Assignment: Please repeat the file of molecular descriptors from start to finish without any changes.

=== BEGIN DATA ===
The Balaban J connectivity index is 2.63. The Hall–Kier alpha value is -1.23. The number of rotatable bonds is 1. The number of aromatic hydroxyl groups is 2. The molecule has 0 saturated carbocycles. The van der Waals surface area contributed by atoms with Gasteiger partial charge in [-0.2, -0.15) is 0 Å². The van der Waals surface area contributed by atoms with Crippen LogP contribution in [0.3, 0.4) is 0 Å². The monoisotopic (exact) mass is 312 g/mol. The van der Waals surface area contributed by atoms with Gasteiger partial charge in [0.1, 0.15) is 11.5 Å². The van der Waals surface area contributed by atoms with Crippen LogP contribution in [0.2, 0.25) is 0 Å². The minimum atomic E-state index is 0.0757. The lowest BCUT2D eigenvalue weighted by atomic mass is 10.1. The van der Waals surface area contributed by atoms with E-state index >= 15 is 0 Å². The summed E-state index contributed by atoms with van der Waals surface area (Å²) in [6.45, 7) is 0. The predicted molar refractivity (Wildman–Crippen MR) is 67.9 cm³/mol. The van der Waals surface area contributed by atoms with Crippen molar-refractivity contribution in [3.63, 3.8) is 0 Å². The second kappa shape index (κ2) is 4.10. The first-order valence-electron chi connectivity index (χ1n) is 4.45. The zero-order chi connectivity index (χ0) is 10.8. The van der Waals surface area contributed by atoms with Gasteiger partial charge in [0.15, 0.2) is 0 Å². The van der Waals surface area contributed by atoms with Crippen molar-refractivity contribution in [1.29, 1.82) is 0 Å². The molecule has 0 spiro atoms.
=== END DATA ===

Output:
The Balaban J connectivity index is 2.63. The Hall–Kier alpha value is -1.23. The number of rotatable bonds is 1. The number of aromatic hydroxyl groups is 2. The molecule has 0 saturated carbocycles. The van der Waals surface area contributed by atoms with Gasteiger partial charge in [-0.2, -0.15) is 0 Å². The van der Waals surface area contributed by atoms with Crippen LogP contribution in [0.3, 0.4) is 0 Å². The monoisotopic (exact) mass is 312 g/mol. The van der Waals surface area contributed by atoms with Gasteiger partial charge in [0.1, 0.15) is 11.5 Å². The van der Waals surface area contributed by atoms with Crippen LogP contribution in [0.2, 0.25) is 0 Å². The minimum atomic E-state index is 0.0757. The lowest BCUT2D eigenvalue weighted by atomic mass is 10.1. The van der Waals surface area contributed by atoms with E-state index >= 15 is 0 Å². The summed E-state index contributed by atoms with van der Waals surface area (Å²) in [6.45, 7) is 0. The predicted molar refractivity (Wildman–Crippen MR) is 67.9 cm³/mol. The van der Waals surface area contributed by atoms with Crippen molar-refractivity contribution in [3.63, 3.8) is 0 Å². The second kappa shape index (κ2) is 4.10. The first-order valence-electron chi connectivity index (χ1n) is 4.45. The zero-order chi connectivity index (χ0) is 10.8. The van der Waals surface area contributed by atoms with Gasteiger partial charge in [0.15, 0.2) is 0 Å². The van der Waals surface area contributed by atoms with Crippen molar-refractivity contribution in [1.29, 1.82) is 0 Å². The molecule has 0 spiro atoms.